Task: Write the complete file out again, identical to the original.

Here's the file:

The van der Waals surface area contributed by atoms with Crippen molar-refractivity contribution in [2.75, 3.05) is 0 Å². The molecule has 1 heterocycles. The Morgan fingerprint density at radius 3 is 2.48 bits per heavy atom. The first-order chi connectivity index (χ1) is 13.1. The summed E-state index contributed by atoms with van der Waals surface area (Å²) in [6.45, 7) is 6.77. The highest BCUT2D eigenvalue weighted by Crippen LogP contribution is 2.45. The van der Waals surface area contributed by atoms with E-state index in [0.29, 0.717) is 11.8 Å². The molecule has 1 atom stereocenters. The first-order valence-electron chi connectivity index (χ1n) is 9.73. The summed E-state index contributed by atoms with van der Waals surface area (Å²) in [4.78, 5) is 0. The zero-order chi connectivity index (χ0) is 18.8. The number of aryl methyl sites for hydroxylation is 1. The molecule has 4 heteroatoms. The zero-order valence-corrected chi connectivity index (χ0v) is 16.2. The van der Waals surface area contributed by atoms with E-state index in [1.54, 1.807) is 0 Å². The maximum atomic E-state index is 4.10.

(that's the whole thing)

The van der Waals surface area contributed by atoms with Crippen molar-refractivity contribution in [2.75, 3.05) is 0 Å². The molecule has 1 heterocycles. The Morgan fingerprint density at radius 3 is 2.48 bits per heavy atom. The first-order chi connectivity index (χ1) is 13.1. The summed E-state index contributed by atoms with van der Waals surface area (Å²) in [6.45, 7) is 6.77. The highest BCUT2D eigenvalue weighted by Crippen LogP contribution is 2.45. The van der Waals surface area contributed by atoms with E-state index in [0.29, 0.717) is 11.8 Å². The molecule has 1 atom stereocenters. The first-order valence-electron chi connectivity index (χ1n) is 9.73. The summed E-state index contributed by atoms with van der Waals surface area (Å²) in [4.78, 5) is 0. The zero-order chi connectivity index (χ0) is 18.8. The number of aryl methyl sites for hydroxylation is 1. The molecule has 4 heteroatoms. The zero-order valence-corrected chi connectivity index (χ0v) is 16.2. The van der Waals surface area contributed by atoms with E-state index in [1.54, 1.807) is 0 Å². The maximum atomic E-state index is 4.10.